Nuisance and the importance of evidence

The Scottish courts have recently considered a complaint made by an individual about odours emitted from a nearby waste water treatment plant. This article discusses the court's view on the evidential burden on those complaining of 'nuisance', and the evidence required in support of the complaint.

24 June 2020

The Scottish courts have recently considered a complaint made by an individual about odours emitted from a nearby waste water treatment plant. The case demonstrates the high evidential burden on those complaining of nuisance, and the importance of having cogent, independent evidence in support of the complaint.

The legal test for nuisance

We recently considered the legal test for nuisance here. In summary, the owner or occupier of a property must not use their land in a way that disturbs their neighbour's enjoyment of the property, or which causes damage to it. Importantly, the nuisance must be continuing and the complainer must have suffered more than they could reasonably be expected to tolerate (known as the 'plus quam tolerabile' test). The nuisance must cause more than mere discomfort to the complainer.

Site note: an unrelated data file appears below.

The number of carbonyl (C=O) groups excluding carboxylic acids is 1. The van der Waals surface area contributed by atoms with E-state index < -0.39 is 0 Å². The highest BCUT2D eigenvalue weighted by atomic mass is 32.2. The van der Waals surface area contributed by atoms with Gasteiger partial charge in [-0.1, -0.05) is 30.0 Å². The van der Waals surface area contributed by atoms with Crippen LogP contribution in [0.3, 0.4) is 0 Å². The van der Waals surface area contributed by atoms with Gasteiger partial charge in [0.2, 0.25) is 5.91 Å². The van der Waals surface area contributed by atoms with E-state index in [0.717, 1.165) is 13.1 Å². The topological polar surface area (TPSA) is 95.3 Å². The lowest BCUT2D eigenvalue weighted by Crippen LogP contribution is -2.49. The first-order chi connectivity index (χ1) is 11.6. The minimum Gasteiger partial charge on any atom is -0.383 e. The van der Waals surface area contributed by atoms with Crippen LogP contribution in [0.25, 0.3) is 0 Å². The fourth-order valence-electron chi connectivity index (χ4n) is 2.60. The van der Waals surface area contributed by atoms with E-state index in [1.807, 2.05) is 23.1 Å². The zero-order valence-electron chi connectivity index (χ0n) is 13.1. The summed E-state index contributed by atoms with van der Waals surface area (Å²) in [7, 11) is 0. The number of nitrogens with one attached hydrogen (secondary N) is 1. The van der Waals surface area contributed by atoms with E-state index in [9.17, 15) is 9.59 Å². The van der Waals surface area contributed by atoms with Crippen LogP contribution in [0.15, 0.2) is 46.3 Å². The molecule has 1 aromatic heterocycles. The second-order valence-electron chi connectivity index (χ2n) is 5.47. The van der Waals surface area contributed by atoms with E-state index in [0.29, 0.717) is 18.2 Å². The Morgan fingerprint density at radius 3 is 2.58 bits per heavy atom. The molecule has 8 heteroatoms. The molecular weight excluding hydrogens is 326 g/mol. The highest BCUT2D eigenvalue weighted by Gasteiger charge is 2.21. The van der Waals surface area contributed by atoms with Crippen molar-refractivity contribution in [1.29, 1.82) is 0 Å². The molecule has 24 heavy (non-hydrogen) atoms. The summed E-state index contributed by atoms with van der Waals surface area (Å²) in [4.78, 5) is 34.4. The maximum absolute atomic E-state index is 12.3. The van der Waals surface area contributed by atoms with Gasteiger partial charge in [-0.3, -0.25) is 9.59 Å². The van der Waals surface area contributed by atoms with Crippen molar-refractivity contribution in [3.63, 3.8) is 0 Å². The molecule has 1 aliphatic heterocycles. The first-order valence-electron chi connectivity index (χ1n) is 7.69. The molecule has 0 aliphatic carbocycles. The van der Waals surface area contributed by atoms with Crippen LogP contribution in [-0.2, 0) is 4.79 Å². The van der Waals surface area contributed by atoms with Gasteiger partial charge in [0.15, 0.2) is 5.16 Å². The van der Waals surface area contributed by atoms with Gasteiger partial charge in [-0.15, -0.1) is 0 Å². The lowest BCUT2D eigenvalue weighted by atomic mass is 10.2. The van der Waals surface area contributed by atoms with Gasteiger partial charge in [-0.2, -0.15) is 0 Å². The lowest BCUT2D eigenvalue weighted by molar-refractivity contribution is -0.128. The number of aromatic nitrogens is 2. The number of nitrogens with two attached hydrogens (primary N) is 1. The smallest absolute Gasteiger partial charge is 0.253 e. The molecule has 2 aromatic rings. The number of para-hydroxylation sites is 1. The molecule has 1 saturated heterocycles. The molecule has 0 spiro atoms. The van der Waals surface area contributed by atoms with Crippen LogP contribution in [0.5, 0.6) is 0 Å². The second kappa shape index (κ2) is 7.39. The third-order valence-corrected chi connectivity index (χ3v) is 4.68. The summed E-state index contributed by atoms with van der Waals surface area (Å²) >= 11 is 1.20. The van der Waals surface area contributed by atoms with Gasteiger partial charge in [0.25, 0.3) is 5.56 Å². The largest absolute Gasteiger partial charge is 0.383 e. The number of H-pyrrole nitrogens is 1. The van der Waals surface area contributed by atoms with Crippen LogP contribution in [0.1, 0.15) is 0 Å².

The court will take a number of facts and circumstances into account when considering whether the plus quam tolerabile test is met, including the impact and extent of the nuisance, the importance of the action causing the nuisance complained of, and whether steps can be taken to prevent it.

MacBean v Scottish Water [2020] CSOH 55: the background

In 2015, a waste water treatment plant (the “plant”) operated by Scottish Water became operational, and began to emit fumes into Mr MacBean’s garden. Mr MacBean complained that the odours from the fumes were disrupting his enjoyment of his property, and subsequently brought the case to court seeking interdict to stop the nuisance continuing, and damages.